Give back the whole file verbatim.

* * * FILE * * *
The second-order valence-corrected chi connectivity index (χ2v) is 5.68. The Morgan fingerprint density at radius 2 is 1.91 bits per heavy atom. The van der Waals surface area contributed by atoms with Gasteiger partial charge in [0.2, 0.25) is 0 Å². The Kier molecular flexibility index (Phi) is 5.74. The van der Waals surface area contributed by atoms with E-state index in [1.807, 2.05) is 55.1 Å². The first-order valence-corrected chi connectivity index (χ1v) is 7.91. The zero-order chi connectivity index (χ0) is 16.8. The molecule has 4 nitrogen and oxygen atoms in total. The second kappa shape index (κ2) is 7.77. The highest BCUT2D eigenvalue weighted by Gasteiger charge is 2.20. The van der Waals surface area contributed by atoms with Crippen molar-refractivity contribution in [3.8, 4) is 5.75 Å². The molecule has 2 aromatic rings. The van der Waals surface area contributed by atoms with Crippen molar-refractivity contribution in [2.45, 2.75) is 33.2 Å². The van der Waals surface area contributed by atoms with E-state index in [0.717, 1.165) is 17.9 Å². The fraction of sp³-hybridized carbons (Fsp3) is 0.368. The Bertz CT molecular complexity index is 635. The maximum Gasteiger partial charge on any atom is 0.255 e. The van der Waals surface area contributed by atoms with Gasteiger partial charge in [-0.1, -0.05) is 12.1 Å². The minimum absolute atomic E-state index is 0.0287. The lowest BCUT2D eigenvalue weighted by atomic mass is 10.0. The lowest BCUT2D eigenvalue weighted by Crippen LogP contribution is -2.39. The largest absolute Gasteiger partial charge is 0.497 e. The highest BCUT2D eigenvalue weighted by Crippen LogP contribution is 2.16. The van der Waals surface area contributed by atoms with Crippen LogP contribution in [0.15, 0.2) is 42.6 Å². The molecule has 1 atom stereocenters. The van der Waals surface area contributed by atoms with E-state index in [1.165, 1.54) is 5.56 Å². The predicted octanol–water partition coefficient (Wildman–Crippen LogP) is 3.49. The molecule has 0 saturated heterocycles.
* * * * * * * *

The second-order valence-corrected chi connectivity index (χ2v) is 5.68. The Morgan fingerprint density at radius 2 is 1.91 bits per heavy atom. The van der Waals surface area contributed by atoms with Gasteiger partial charge in [0.2, 0.25) is 0 Å². The Kier molecular flexibility index (Phi) is 5.74. The van der Waals surface area contributed by atoms with E-state index in [1.807, 2.05) is 55.1 Å². The first-order valence-corrected chi connectivity index (χ1v) is 7.91. The zero-order chi connectivity index (χ0) is 16.8. The molecule has 4 nitrogen and oxygen atoms in total. The second kappa shape index (κ2) is 7.77. The highest BCUT2D eigenvalue weighted by Gasteiger charge is 2.20. The van der Waals surface area contributed by atoms with Crippen molar-refractivity contribution in [3.8, 4) is 5.75 Å². The molecule has 2 aromatic rings. The van der Waals surface area contributed by atoms with Crippen molar-refractivity contribution in [2.45, 2.75) is 33.2 Å². The van der Waals surface area contributed by atoms with E-state index in [0.717, 1.165) is 17.9 Å². The fraction of sp³-hybridized carbons (Fsp3) is 0.368. The Bertz CT molecular complexity index is 635. The maximum Gasteiger partial charge on any atom is 0.255 e. The van der Waals surface area contributed by atoms with Gasteiger partial charge in [-0.1, -0.05) is 12.1 Å². The minimum absolute atomic E-state index is 0.0287. The lowest BCUT2D eigenvalue weighted by atomic mass is 10.0. The lowest BCUT2D eigenvalue weighted by Crippen LogP contribution is -2.39. The largest absolute Gasteiger partial charge is 0.497 e. The highest BCUT2D eigenvalue weighted by Crippen LogP contribution is 2.16. The van der Waals surface area contributed by atoms with Crippen LogP contribution in [0.15, 0.2) is 42.6 Å². The molecule has 1 atom stereocenters. The van der Waals surface area contributed by atoms with E-state index in [1.165, 1.54) is 5.56 Å². The predicted octanol–water partition coefficient (Wildman–Crippen LogP) is 3.49. The molecule has 0 saturated heterocycles.